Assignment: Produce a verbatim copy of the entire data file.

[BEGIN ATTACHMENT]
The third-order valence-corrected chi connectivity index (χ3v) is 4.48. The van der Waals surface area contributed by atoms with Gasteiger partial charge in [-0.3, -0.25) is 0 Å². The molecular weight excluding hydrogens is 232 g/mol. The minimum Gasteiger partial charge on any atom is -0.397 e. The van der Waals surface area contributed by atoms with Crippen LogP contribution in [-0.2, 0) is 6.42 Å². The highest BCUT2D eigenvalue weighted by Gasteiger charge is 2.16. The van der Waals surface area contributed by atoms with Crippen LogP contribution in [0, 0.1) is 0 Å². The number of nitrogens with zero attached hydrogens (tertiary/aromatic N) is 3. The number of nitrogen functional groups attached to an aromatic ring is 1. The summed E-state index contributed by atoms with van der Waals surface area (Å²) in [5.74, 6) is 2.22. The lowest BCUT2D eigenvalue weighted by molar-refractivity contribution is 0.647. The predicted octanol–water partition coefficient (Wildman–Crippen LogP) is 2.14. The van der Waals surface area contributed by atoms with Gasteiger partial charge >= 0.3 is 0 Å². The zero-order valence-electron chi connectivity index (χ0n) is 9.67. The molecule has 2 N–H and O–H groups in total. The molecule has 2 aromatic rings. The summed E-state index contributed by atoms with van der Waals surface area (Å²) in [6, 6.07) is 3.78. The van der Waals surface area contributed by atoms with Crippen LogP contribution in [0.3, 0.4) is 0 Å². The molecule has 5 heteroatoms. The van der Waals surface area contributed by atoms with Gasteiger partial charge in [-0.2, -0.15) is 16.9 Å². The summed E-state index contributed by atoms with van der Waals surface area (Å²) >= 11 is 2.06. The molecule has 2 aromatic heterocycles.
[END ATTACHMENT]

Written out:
The third-order valence-corrected chi connectivity index (χ3v) is 4.48. The van der Waals surface area contributed by atoms with Gasteiger partial charge in [-0.3, -0.25) is 0 Å². The molecular weight excluding hydrogens is 232 g/mol. The minimum Gasteiger partial charge on any atom is -0.397 e. The van der Waals surface area contributed by atoms with Crippen LogP contribution in [-0.2, 0) is 6.42 Å². The highest BCUT2D eigenvalue weighted by Gasteiger charge is 2.16. The van der Waals surface area contributed by atoms with Crippen LogP contribution in [0, 0.1) is 0 Å². The number of nitrogens with zero attached hydrogens (tertiary/aromatic N) is 3. The number of nitrogen functional groups attached to an aromatic ring is 1. The summed E-state index contributed by atoms with van der Waals surface area (Å²) in [5.74, 6) is 2.22. The lowest BCUT2D eigenvalue weighted by molar-refractivity contribution is 0.647. The predicted octanol–water partition coefficient (Wildman–Crippen LogP) is 2.14. The van der Waals surface area contributed by atoms with Gasteiger partial charge >= 0.3 is 0 Å². The zero-order valence-electron chi connectivity index (χ0n) is 9.67. The molecule has 2 N–H and O–H groups in total. The molecule has 2 aromatic rings. The summed E-state index contributed by atoms with van der Waals surface area (Å²) in [6, 6.07) is 3.78. The van der Waals surface area contributed by atoms with Crippen LogP contribution in [0.3, 0.4) is 0 Å². The molecule has 5 heteroatoms. The van der Waals surface area contributed by atoms with Gasteiger partial charge in [-0.2, -0.15) is 16.9 Å². The summed E-state index contributed by atoms with van der Waals surface area (Å²) >= 11 is 2.06. The molecule has 2 aromatic heterocycles.